Labor Day typically marks the time when more and more voters begin to engage in political campaigns. The Republican and Democrat conventions have also helped amp up the presidential campaign as it enters its final phase. A lot has happened in the last couple of weeks. Below are a number of thoughts that are bouncing around in my head that don’t quite warrant a stand-alone article.
Why Republicans Should Be Optimistic After Their Convention
The Republican National Convention was impressive, especially when you consider that Hurricane Isaac caused the first day to be cancelled. Even though the Republican nominee didn’t light the place on fire with his remarks, the convention showcased an impressive group of future Republican leaders. The future of the Republican Party is bright, with a number of people ready to run for national office.
Why Democrats Should Be Optimistic After Their Convention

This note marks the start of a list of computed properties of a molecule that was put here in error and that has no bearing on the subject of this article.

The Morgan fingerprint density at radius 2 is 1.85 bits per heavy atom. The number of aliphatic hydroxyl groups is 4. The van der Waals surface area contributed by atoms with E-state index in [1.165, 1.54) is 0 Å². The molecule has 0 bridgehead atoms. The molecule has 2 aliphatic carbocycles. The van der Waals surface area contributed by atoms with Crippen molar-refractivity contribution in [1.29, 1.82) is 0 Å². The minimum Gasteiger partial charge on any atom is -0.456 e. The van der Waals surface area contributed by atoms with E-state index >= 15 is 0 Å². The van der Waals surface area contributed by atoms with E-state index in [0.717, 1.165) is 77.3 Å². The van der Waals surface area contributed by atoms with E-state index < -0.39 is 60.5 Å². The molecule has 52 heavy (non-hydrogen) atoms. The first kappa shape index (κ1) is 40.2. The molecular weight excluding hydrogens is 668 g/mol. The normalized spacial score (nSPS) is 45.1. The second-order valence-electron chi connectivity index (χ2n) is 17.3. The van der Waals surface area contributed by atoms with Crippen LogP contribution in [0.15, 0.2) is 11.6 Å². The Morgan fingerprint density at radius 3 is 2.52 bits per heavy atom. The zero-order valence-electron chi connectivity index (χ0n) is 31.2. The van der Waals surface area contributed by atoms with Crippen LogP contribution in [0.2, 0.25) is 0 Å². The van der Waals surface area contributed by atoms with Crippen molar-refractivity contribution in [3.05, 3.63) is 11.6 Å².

The Democrat National Convention provided better stagecraft and featured greater enthusiasm for its nominee. From the first night of the Democrat convention, it was apparent that the goal was to fire up the Democrat base. Gay marriage and abortion rights were the most discussed topics. Only the speeches by the First Lady, former President Bill Clinton, Vice President Biden, and President Obama were designed to appeal to a wide cross-section of voters. Democrats have to love the enthusiasm that came out of their convention.
Which Convention Scored Better With Undecided Voters?